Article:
HSBC's mortgage book growth stalls

HSBC's plans to re-grow its mortgage book stalled in the December quarter although its profitability grew strongly, largely as a result of growth in fees and commission income.

Thursday, March 31st 2011, 7:59PM

by Jenny Ruth

HSBC's December quarter general disclosure statement (GDS) shows its mortgage book shrank by $4.1 million to $981.4 million in the three months. It had growth by 46.1 million in the September quarter and by $5 million in the June quarter, the first two quarters of growth the bank had recorded since mid-2003 when its mortgage book was $3.02 billion.

"As a result of the current economic climate, many individuals are prudently reducing debt levels and this is no different for our high net worth customer base," says HSBC's head of personal financial services John Barclay.

"However, the overall trend for 2010 was upward and our mortgage book is still growing - particularly with the announcement of our new mortgage campaign for 2011," Barclay says.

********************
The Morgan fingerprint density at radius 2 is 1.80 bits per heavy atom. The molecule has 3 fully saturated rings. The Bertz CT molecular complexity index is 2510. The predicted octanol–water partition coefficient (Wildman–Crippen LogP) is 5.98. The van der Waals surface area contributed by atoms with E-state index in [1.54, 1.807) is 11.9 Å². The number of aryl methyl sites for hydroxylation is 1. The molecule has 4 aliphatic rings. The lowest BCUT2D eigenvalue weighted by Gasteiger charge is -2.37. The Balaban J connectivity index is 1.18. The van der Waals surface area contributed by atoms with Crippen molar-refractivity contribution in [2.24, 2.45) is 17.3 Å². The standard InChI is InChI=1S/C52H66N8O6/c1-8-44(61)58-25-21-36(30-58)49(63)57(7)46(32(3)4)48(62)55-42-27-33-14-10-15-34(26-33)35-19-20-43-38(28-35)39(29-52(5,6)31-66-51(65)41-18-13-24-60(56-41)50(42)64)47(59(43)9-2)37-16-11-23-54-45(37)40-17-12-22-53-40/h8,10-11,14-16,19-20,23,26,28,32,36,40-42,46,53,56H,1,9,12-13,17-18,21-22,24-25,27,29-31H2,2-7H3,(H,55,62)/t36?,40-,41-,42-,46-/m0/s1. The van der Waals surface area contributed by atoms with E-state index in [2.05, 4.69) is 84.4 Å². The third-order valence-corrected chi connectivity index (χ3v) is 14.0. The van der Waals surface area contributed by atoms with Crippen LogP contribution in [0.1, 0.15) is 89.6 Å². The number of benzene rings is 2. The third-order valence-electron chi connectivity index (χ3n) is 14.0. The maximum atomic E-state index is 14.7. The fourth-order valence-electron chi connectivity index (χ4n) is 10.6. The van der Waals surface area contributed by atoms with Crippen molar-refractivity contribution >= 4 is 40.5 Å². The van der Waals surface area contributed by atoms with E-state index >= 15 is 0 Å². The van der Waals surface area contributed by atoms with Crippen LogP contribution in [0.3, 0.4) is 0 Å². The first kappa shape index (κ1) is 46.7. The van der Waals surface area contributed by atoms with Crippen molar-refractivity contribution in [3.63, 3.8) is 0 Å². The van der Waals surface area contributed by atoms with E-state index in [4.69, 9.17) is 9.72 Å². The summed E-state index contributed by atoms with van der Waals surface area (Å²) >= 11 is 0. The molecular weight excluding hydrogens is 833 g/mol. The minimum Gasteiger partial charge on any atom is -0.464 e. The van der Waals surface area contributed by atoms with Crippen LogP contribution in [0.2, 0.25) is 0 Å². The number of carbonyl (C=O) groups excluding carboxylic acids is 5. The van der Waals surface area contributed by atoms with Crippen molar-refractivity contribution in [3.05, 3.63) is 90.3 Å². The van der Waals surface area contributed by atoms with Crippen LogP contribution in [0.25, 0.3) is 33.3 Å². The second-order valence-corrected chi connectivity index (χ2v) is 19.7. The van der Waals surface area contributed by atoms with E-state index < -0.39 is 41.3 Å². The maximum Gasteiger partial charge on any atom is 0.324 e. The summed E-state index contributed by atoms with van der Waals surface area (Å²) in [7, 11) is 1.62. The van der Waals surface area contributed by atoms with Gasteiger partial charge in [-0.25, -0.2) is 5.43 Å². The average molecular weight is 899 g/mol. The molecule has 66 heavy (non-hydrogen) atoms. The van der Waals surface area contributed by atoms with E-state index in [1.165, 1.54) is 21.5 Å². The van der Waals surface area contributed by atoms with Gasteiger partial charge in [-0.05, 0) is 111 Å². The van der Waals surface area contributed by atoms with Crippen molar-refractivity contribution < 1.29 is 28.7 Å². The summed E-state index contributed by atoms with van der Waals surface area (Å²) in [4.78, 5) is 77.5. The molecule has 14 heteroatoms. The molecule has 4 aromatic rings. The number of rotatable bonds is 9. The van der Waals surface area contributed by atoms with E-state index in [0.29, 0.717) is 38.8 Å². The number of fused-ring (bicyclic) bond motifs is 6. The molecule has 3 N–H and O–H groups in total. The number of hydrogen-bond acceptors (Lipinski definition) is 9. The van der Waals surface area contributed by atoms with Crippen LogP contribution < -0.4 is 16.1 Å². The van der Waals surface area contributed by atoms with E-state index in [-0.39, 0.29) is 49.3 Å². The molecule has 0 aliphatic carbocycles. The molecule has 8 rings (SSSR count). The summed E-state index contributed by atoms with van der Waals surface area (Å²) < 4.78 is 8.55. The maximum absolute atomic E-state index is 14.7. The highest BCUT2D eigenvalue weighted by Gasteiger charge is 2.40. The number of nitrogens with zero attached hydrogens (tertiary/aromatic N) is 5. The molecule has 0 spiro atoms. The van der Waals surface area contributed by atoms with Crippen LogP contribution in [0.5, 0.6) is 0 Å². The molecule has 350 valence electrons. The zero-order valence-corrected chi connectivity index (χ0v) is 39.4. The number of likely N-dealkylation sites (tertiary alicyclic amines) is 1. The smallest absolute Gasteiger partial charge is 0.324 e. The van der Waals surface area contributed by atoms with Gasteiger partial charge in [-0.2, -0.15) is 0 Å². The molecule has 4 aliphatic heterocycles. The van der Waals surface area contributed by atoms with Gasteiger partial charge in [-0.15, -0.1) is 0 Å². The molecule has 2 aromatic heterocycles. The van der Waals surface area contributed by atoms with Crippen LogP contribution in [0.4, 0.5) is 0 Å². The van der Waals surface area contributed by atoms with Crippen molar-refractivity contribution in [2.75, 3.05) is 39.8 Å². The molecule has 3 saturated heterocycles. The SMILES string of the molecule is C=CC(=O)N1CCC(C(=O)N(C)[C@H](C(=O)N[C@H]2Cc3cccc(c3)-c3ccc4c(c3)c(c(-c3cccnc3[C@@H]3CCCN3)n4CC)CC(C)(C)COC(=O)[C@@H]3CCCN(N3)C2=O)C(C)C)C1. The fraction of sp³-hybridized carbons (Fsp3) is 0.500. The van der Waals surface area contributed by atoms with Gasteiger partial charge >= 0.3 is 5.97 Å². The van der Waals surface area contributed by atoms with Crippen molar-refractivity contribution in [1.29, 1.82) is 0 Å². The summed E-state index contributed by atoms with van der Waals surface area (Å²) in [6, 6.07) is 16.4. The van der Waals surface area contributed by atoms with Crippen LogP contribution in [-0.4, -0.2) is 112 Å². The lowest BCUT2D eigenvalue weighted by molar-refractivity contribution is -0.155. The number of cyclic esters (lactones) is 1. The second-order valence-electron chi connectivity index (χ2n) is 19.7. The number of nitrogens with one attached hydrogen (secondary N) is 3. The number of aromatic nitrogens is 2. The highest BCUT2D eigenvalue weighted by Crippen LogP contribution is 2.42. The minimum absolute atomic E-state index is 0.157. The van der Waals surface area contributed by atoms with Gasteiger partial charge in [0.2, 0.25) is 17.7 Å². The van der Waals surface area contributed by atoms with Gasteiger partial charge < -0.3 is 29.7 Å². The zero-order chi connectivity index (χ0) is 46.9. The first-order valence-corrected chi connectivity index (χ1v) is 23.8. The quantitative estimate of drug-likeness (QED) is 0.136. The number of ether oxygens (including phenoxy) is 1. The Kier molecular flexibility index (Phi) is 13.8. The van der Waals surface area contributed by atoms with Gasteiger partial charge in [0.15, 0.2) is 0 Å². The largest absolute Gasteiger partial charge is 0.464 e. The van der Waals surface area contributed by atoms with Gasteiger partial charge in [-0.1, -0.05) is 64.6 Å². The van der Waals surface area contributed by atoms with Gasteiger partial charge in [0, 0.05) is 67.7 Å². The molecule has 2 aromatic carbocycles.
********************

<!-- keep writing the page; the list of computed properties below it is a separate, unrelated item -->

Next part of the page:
Of HSBC's total mortgage portfolio, 96.1% had loan-to-valuation ratios (LVRs) of 80% or less at December 31, up from 95.3% at September 30, while those with LVRs above 90% eased to just 1% of the portfolio from 1.8% three months earlier.

HSBC generally targets more affluent customers who travel regularly and can take advantage of its worldwide presence.

The bank's net profit for the three months jumped 39.7% to $17.2 million, bringing net profit for the 2010 year to $56.2 million up 10.8% on 2009.

That's despite net interest income easing 9.3% to $21.9 million in the quarter and falling 8.1% to $89.5 million for the year.

By contrast, other operating income, largely fees and commissions, jumped to $19.5 million in the quarter from $7.1 million in the year-earlier quarter. For the year, other operating income nearly doubled to $47.9 million.

The bottom line was dragged down by a $4.6 million charge against profit for impaired loans for the quarter compared with a $0.4 million credit in the year-earlier quarter. For the year, charges against profit for impaired loans rose to $11.1 million from $6.5 million in 2009.

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